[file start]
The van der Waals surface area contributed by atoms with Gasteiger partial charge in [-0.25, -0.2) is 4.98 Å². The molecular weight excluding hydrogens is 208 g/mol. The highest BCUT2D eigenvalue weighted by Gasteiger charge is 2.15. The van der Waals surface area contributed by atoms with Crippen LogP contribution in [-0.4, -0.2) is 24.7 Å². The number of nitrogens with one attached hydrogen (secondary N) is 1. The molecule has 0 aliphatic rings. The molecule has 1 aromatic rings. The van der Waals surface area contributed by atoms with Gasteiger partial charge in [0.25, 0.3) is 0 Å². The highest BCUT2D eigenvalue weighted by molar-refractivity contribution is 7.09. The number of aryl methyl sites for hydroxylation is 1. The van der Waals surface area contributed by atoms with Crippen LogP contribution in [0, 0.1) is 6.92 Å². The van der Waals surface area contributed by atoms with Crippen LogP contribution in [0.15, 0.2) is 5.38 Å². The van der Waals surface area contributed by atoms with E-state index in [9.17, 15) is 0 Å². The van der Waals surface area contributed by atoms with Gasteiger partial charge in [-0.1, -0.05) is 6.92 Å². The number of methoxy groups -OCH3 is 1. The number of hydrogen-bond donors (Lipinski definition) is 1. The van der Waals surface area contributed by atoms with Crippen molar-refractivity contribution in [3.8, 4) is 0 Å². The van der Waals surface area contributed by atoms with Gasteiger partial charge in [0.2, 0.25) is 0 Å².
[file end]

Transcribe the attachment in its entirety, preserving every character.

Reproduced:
The van der Waals surface area contributed by atoms with Gasteiger partial charge in [-0.25, -0.2) is 4.98 Å². The molecular weight excluding hydrogens is 208 g/mol. The highest BCUT2D eigenvalue weighted by Gasteiger charge is 2.15. The van der Waals surface area contributed by atoms with Crippen LogP contribution in [-0.4, -0.2) is 24.7 Å². The number of nitrogens with one attached hydrogen (secondary N) is 1. The molecule has 0 aliphatic rings. The molecule has 1 aromatic rings. The van der Waals surface area contributed by atoms with Gasteiger partial charge in [0.25, 0.3) is 0 Å². The highest BCUT2D eigenvalue weighted by molar-refractivity contribution is 7.09. The number of aryl methyl sites for hydroxylation is 1. The van der Waals surface area contributed by atoms with Crippen LogP contribution in [0, 0.1) is 6.92 Å². The van der Waals surface area contributed by atoms with Crippen LogP contribution in [0.15, 0.2) is 5.38 Å². The van der Waals surface area contributed by atoms with E-state index in [9.17, 15) is 0 Å². The van der Waals surface area contributed by atoms with Gasteiger partial charge in [-0.1, -0.05) is 6.92 Å². The number of methoxy groups -OCH3 is 1. The number of hydrogen-bond donors (Lipinski definition) is 1. The van der Waals surface area contributed by atoms with Crippen molar-refractivity contribution in [3.8, 4) is 0 Å². The van der Waals surface area contributed by atoms with Gasteiger partial charge in [0.2, 0.25) is 0 Å².